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Editorial: Ethical Principles in Cancer Care

Issue: Vol.4, No.2 - April 2005

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Article Type: Editorial

Prof. Sigridur Halldorsdottir PhD (MD. Dr.)

Among the foremost ethical principles in cancer care, and in health care in general, are non-maleficence (do no harm), and beneficence (do good).  This refers not only to the therapy that is being given, but also to the human encounters between patients and health professionals.  In light of this, it is alarming that cancer patients sometimes report disempowering encounters with health professionals- encounters, which left them feeling disheartened and down-broken. Human suffering is often the hidden dimension of illness and in the case of cancer patients the suffering is also existential.  This makes the cancer patient more vulnerable and sensitive and in greater need for caring and compassion than before the invasion of the cancer.  It also means that uncaring in its many different forms can have deeper effect on them than the average patient.Unfortunately, hospitals can be very alienating and dehumanizing places.  This means that health professionals have to make a special effort in humanizing the hospital stay of the patient.  If they do not, patients can lose their sense that they matter to someone and that their recovery is important and may feel processed by a system that can be both cold and unkind. In Iceland we have a common saying: “Be careful in the presence of a human soul”.  This old wisdom has been supported by studies, which have shown the links between emotions, the brain, the immense system and health through the new interdisciplinary science of psycho-neuroimmunology.  Through this highly complex area of research we know that chronic stress is clearly associated with down-regulation of a number of measures of cellular immune function with a shift in immunity from predominantly a Th1 to a Th2 type.  Furthermore, we know that there is a triangular relationship between mood (brain monoamines), the immune system and the HPA axis.  When one of the corners of this triangle becomes disregulated the others are inevitably affected. 1 The human aspect of cancer care can, therefore, not be overestimated.  Research has clearly indicated that support or lack of support, perceived caring and uncaring have great impact on the human being eg., by decreasing or increasing stress. If the virtue of caring is a human trait common to and inherent in all people, then uncaring can be some sort of burn-out.  Burn-out an occur over time and in stages.  It implies that individuals can undergo basic transformation during the development of burn-out and thus become qualitatively different.  I have proposed from my own research that the burnt-out health professional progress through the stages of disinterest, insensitively, coldness, inhumanity and maleficence.  From this point of view disinterest in cancer patients can be seen as a warning sign. Just as there can be a progression in burn-out with ever increasing uncaring, coldness and maleficence there can also be a progression in true compassion and genuine concern - this transformative and beneficent element in human encounters.  In the presence of a truly compassionate health professional, who is genuinely concerned for the patient, the patient feels safe and in good hands, stress is decreased and the patient feel empowered which increases his or her sense of well-being and health.  I sincerely hope that beneficence may increasingly be patients’ experience in their encounters with heath professionals and that we may progress towards the elimination of all shades of maleficence and dehumanization within health care.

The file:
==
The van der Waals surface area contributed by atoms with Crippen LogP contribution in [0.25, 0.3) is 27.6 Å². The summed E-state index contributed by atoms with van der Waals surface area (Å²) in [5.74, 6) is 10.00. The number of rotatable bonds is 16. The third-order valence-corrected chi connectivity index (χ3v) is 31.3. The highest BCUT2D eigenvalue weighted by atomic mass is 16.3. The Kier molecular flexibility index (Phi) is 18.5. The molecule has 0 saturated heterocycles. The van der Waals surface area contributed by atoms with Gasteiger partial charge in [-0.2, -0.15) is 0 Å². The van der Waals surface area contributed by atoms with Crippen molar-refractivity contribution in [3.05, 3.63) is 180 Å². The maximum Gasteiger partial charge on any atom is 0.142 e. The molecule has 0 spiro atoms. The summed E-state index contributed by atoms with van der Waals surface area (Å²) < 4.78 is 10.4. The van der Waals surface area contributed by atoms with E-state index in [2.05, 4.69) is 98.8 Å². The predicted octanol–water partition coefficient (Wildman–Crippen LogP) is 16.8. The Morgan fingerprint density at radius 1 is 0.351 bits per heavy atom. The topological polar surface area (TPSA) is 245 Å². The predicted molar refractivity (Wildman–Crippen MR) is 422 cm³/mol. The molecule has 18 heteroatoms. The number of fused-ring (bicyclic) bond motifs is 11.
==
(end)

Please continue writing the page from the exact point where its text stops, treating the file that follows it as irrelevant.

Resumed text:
Professor Sigridur Halldorsdottir, PhD (Md. Dr.)

Faculty of Health Sciences,

University of Akureyri,

Iceland.

1.   See e.g. Mind, Immunity and Health:  The Science of Psychoneuroimmunology by Professor Phil Evans, Dr. Frank Hucklebridge and Dr. Angela Clow – the senior members of the University of Westminster’s Psychophysiology and Stress Research Group.  Free Association Books: London, 2000.

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